1. Aim for 3 colors in each meal and fill half the plate with non-starchy vegetables such as broccoli, carrots, mushrooms, peppers, salad greens, squash and tomatoes.

 

  1. Aim for 6 handfuls of veggies per day.

 

Some ways to accomplish this:

  1. Location is everything! Place vegetables in convenient locations; replace the candy bowl with a bowl of veggies.
  2. Add greens to smoothies; if it is not convenient to buy fresh greens often, you can buy powdered greens at grocery stores such as Whole Foods or Wegmans.
  3. Add spinach, tomato, and cucumbers to sandwiches or wraps.
  4. Bulk up breakfast with veggies and eggs; simply sauté some veggies and make an omelet, or even easier, an egg scramble.
  5. End dinner with greens tossed in vinegar and extra virgin olive oil.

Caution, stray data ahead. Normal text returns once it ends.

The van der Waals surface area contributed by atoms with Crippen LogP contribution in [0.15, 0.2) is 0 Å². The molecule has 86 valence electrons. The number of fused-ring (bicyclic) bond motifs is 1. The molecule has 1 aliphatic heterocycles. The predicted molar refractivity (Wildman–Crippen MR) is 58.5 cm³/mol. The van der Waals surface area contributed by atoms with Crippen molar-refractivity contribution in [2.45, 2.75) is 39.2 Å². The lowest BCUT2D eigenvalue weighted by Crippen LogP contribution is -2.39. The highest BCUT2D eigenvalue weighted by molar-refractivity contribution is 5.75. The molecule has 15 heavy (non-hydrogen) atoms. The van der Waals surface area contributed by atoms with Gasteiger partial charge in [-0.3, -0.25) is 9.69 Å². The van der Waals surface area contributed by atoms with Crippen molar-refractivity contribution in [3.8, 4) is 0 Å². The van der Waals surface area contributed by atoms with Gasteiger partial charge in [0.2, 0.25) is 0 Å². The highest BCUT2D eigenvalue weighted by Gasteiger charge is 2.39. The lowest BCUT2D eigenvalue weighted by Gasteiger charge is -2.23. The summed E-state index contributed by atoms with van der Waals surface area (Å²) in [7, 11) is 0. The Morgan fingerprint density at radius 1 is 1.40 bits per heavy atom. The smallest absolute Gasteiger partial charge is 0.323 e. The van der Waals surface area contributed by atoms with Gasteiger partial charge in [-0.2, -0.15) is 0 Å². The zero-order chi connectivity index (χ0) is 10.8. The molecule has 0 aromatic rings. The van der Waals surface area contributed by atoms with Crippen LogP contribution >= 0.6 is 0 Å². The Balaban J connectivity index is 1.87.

6. Spiralize squash and zucchini for a pasta alternative; again, to save time and energy, Wegmans sells pre-spiraled veggies in their produce department.
  7. Eat a combination of raw and cooked vegetables; lightly cooking or steaming vegetables can unlock extra nutrients and increase the amount of nutrients the body can absorb.
  8. If you don’t like vegetables or tend to have intestinal troubles, try fresh pressed juice—you can add fruits such as apples to drown out some of the vegetable flavor and the smaller amount of fiber in the juice is gentler on the intestines than raw vegetables.

 

  1. Include healthy fats to maximize absorption of vitamins and minerals. Some foods with healthy fats include:
    1. Wild cold water fish such as salmon
    2. Avocado